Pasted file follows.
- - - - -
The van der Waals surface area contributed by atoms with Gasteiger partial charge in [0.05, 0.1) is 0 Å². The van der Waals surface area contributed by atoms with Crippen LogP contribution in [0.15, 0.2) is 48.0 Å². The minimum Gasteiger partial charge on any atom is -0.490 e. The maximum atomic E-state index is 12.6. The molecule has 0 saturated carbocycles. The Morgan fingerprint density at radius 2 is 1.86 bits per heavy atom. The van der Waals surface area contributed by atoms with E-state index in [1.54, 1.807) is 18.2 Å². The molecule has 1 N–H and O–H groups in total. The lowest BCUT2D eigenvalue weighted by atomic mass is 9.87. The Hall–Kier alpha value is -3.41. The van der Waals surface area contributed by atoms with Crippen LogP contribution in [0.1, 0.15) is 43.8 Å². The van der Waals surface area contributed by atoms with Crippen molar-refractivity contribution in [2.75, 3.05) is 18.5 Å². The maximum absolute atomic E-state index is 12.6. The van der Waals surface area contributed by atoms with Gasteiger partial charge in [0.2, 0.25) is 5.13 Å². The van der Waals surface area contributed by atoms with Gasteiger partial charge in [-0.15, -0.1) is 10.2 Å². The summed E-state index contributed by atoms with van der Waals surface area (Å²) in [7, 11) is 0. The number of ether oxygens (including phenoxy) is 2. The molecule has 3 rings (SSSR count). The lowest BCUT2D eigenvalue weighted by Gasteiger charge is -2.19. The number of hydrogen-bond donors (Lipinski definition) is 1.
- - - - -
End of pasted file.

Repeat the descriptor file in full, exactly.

The van der Waals surface area contributed by atoms with Gasteiger partial charge in [0.05, 0.1) is 0 Å². The van der Waals surface area contributed by atoms with Crippen LogP contribution in [0.15, 0.2) is 48.0 Å². The minimum Gasteiger partial charge on any atom is -0.490 e. The maximum atomic E-state index is 12.6. The molecule has 0 saturated carbocycles. The Morgan fingerprint density at radius 2 is 1.86 bits per heavy atom. The van der Waals surface area contributed by atoms with E-state index in [1.54, 1.807) is 18.2 Å². The molecule has 1 N–H and O–H groups in total. The lowest BCUT2D eigenvalue weighted by atomic mass is 9.87. The Hall–Kier alpha value is -3.41. The van der Waals surface area contributed by atoms with Crippen LogP contribution in [0.1, 0.15) is 43.8 Å². The van der Waals surface area contributed by atoms with Crippen molar-refractivity contribution in [2.75, 3.05) is 18.5 Å². The maximum absolute atomic E-state index is 12.6. The van der Waals surface area contributed by atoms with Gasteiger partial charge in [0.2, 0.25) is 5.13 Å². The van der Waals surface area contributed by atoms with Gasteiger partial charge in [-0.15, -0.1) is 10.2 Å². The summed E-state index contributed by atoms with van der Waals surface area (Å²) in [7, 11) is 0. The number of ether oxygens (including phenoxy) is 2. The molecule has 3 rings (SSSR count). The lowest BCUT2D eigenvalue weighted by Gasteiger charge is -2.19. The number of hydrogen-bond donors (Lipinski definition) is 1.